"not only sketches the light and shadows of its time, but maps territory still being explored by the writers of today. It is a volcano, shaking, about to erupt." – The New York Times Book Review

"Elegant, vigorous, and tightly-knit." – Margaret Atwood, from the Introduction

"I've never known such a summer. A sultry heat-wave since mid-May. All day a thick cloud of dust hangs unmoving over streets and market-places. … Only as evening falls do one's spirits revive a trifle. I am just back from my evening stroll, which I take almost daily after visiting my patients, and they aren't many now in the summertime. From the east comes a steady cool breeze. The heat-wave lifts and drifting slowly off turns to a long veil of red, away to westward. No clatter, now, of workmen's carts; only, from time to time, a cab or tram clanging its bell." – Doctor Glas: A Novel, Anchor Books, 2002 edition.

The Half Brother: A Novel
by Lars Christensen

The Half Brother is a strange, yet wonderful saga of four generations in one odd fascinating family in Oslo. It begins in 1945 at the end of World War II. Funny, intimate, yet set to a background of contemporary European history. It won the Nordic Prize for Literature in 2002. Many reviewers have called it a masterpiece, and I would agree. A favorite in our book club despite its length.


"The Half Brother – translated into compulsively readable prose by writer Kenneth Steven – is no mere interesting example of contemporary Scandinavian writing; it's a deeply felt, intricately worked and intellectually searching work of absolutely international importance." – Paul Binding, The Guardian

"'Many thanks!'"I stood on tiptoe, stretched out my arm as far as I could and took back my change from Esther – twenty-five ore from one drone. She bent out through the narrow hatch and laid her wrinkled hand in my golden curls and let it rest there for a while. Not that it was the first time either, so I was beginning to get used to it. Fred had long since turned away his bag of sugar candy stuffed down into his pocket, and I could tell by the way he was walking that he was furious about something or other." – The Half Brother, Arcade Publishing, 2001 edition.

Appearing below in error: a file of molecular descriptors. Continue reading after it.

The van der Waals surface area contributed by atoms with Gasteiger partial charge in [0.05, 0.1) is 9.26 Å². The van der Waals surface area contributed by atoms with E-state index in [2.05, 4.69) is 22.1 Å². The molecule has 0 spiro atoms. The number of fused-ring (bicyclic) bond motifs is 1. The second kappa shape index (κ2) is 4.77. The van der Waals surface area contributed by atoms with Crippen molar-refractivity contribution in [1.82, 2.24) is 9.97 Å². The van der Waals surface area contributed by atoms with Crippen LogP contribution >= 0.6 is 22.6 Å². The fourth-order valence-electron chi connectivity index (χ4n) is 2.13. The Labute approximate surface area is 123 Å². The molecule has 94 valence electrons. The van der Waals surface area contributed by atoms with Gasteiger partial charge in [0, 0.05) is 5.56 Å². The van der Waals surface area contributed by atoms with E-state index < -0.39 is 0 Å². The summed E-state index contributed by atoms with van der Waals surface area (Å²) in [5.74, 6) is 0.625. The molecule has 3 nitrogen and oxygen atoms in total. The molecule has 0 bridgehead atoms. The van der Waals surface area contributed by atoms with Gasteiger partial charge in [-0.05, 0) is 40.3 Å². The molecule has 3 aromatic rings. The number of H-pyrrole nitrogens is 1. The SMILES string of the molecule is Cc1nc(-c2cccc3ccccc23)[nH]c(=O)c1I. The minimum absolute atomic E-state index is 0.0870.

In Cod We Trust: Living the Norwegian Dream
by Eric Dregni

Despite the title, Eric Dregni's book about his family's yearlong stay in Norway is worth a look. Compared to the other books on the Scandinavian list, this book is more light-hearted and fun; written in a casual conversational way. You will enjoy his exploits with rak fisk (fermented fish) and dried cod, looking for the family home, and his sometimes poignant discoveries. A book to read on the plane traveling to Norway.


"Dregni's writing is light-hearted and fast-paced. Rather than looking beyond stereotypes, he highlights them for comic effect, often with great success. If you're looking for a witty account of the cultural differences between Norway and the United States, look no further." – www.norway.org

"Dregni's charming read will resonate with anyone who has dreamed of tracing their ancestry." – Minneapolis Star Tribune

"Scandinavia has always been viewed as a liberal paradise in my family. We had lived in Belgium for a few years when I was little, but my dad extolled the virtues of the Nordic countries that now know how to take care of their people. … A hundred and ten yeas ago when my great-grandfather Ellef left Norway, the country was overpopulated and many people undernourished. Ellef's brother Johannes came to Minnesota as well but never married, never fit in, and returned home to Norway a failure. I think my dad believes Ellef's journey to America was a mistake all our family's generations since have had to live with." – In Cod We Trust, University of Minnesota Press, 2008 edition.